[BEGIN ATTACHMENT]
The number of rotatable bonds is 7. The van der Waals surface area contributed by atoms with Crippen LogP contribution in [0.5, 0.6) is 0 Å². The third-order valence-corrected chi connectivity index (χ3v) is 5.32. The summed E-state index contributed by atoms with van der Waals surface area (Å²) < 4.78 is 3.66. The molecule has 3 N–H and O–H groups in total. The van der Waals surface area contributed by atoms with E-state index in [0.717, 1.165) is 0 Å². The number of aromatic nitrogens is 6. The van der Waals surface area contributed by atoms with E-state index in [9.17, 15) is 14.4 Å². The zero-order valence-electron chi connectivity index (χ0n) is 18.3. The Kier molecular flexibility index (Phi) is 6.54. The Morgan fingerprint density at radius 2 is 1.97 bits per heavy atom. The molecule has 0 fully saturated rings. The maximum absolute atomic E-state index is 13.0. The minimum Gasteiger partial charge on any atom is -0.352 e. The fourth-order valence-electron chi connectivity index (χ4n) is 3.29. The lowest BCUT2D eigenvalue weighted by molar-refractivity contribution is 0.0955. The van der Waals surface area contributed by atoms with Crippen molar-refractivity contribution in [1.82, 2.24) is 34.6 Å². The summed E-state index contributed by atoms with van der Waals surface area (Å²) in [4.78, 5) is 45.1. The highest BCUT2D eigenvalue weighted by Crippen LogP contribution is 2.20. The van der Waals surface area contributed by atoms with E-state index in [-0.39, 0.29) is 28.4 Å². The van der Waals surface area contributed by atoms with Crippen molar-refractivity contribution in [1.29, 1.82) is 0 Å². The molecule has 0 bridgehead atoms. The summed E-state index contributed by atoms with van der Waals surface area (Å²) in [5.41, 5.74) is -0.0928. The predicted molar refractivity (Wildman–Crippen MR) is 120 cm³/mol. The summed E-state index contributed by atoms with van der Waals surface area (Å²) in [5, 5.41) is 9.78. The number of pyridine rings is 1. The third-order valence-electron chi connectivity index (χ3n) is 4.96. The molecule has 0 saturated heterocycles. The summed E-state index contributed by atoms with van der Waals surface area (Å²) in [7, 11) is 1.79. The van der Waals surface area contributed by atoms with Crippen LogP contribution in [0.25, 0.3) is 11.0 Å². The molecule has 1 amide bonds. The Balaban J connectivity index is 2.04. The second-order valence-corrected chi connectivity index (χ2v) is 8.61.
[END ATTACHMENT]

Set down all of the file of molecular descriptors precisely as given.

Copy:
The number of rotatable bonds is 7. The van der Waals surface area contributed by atoms with Crippen LogP contribution in [0.5, 0.6) is 0 Å². The third-order valence-corrected chi connectivity index (χ3v) is 5.32. The summed E-state index contributed by atoms with van der Waals surface area (Å²) < 4.78 is 3.66. The molecule has 3 N–H and O–H groups in total. The van der Waals surface area contributed by atoms with E-state index in [0.717, 1.165) is 0 Å². The number of aromatic nitrogens is 6. The van der Waals surface area contributed by atoms with E-state index in [9.17, 15) is 14.4 Å². The zero-order valence-electron chi connectivity index (χ0n) is 18.3. The Kier molecular flexibility index (Phi) is 6.54. The Morgan fingerprint density at radius 2 is 1.97 bits per heavy atom. The molecule has 0 fully saturated rings. The maximum absolute atomic E-state index is 13.0. The minimum Gasteiger partial charge on any atom is -0.352 e. The fourth-order valence-electron chi connectivity index (χ4n) is 3.29. The lowest BCUT2D eigenvalue weighted by molar-refractivity contribution is 0.0955. The van der Waals surface area contributed by atoms with Crippen molar-refractivity contribution in [1.82, 2.24) is 34.6 Å². The summed E-state index contributed by atoms with van der Waals surface area (Å²) in [4.78, 5) is 45.1. The highest BCUT2D eigenvalue weighted by Crippen LogP contribution is 2.20. The van der Waals surface area contributed by atoms with E-state index in [-0.39, 0.29) is 28.4 Å². The van der Waals surface area contributed by atoms with Crippen molar-refractivity contribution in [1.29, 1.82) is 0 Å². The molecule has 0 bridgehead atoms. The summed E-state index contributed by atoms with van der Waals surface area (Å²) in [5.41, 5.74) is -0.0928. The predicted molar refractivity (Wildman–Crippen MR) is 120 cm³/mol. The summed E-state index contributed by atoms with van der Waals surface area (Å²) in [5, 5.41) is 9.78. The number of pyridine rings is 1. The third-order valence-electron chi connectivity index (χ3n) is 4.96. The molecule has 0 saturated heterocycles. The summed E-state index contributed by atoms with van der Waals surface area (Å²) in [7, 11) is 1.79. The van der Waals surface area contributed by atoms with Crippen LogP contribution in [0.25, 0.3) is 11.0 Å². The molecule has 1 amide bonds. The Balaban J connectivity index is 2.04. The second-order valence-corrected chi connectivity index (χ2v) is 8.61.